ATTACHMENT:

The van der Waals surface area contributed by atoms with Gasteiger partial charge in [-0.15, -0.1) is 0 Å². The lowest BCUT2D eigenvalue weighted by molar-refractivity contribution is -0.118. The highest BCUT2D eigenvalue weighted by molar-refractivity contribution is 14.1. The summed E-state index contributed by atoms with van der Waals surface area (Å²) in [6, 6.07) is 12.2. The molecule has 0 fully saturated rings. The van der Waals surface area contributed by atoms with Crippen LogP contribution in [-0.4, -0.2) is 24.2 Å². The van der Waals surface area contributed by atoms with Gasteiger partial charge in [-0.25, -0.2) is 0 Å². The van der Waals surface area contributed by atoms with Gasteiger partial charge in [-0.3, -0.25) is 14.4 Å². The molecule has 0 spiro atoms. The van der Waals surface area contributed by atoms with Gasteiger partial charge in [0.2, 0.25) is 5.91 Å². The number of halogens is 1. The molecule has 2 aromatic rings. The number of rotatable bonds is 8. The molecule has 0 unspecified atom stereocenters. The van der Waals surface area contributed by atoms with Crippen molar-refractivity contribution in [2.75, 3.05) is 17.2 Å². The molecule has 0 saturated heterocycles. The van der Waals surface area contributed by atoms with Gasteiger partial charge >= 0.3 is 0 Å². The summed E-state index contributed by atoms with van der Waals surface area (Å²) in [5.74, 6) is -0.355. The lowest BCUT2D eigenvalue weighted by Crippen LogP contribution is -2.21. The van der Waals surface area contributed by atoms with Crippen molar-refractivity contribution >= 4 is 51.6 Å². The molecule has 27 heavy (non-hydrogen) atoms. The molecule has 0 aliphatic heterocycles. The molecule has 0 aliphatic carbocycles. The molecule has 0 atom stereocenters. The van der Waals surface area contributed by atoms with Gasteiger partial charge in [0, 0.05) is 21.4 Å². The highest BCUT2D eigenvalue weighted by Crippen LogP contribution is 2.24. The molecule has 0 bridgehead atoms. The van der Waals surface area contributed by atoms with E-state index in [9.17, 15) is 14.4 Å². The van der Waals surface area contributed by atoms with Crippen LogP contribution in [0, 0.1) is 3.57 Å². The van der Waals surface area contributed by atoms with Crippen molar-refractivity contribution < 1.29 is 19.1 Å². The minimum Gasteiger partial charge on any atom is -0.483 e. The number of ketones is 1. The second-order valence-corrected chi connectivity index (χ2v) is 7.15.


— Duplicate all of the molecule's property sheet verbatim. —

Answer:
The van der Waals surface area contributed by atoms with Gasteiger partial charge in [-0.15, -0.1) is 0 Å². The lowest BCUT2D eigenvalue weighted by molar-refractivity contribution is -0.118. The highest BCUT2D eigenvalue weighted by molar-refractivity contribution is 14.1. The summed E-state index contributed by atoms with van der Waals surface area (Å²) in [6, 6.07) is 12.2. The molecule has 0 fully saturated rings. The van der Waals surface area contributed by atoms with Crippen LogP contribution in [-0.4, -0.2) is 24.2 Å². The van der Waals surface area contributed by atoms with Gasteiger partial charge in [-0.25, -0.2) is 0 Å². The van der Waals surface area contributed by atoms with Gasteiger partial charge in [-0.3, -0.25) is 14.4 Å². The molecule has 0 spiro atoms. The van der Waals surface area contributed by atoms with Gasteiger partial charge in [0.2, 0.25) is 5.91 Å². The number of halogens is 1. The molecule has 2 aromatic rings. The number of rotatable bonds is 8. The molecule has 0 unspecified atom stereocenters. The van der Waals surface area contributed by atoms with Crippen molar-refractivity contribution in [2.75, 3.05) is 17.2 Å². The molecule has 0 saturated heterocycles. The van der Waals surface area contributed by atoms with Gasteiger partial charge >= 0.3 is 0 Å². The summed E-state index contributed by atoms with van der Waals surface area (Å²) in [5.74, 6) is -0.355. The lowest BCUT2D eigenvalue weighted by Crippen LogP contribution is -2.21. The van der Waals surface area contributed by atoms with Crippen molar-refractivity contribution >= 4 is 51.6 Å². The molecule has 27 heavy (non-hydrogen) atoms. The molecule has 0 aliphatic heterocycles. The molecule has 0 aliphatic carbocycles. The molecule has 0 atom stereocenters. The van der Waals surface area contributed by atoms with Gasteiger partial charge in [0, 0.05) is 21.4 Å². The highest BCUT2D eigenvalue weighted by Crippen LogP contribution is 2.24. The molecule has 0 bridgehead atoms. The van der Waals surface area contributed by atoms with E-state index in [9.17, 15) is 14.4 Å². The van der Waals surface area contributed by atoms with Crippen LogP contribution in [0, 0.1) is 3.57 Å². The van der Waals surface area contributed by atoms with Crippen molar-refractivity contribution < 1.29 is 19.1 Å². The minimum Gasteiger partial charge on any atom is -0.483 e. The number of ketones is 1. The second-order valence-corrected chi connectivity index (χ2v) is 7.15.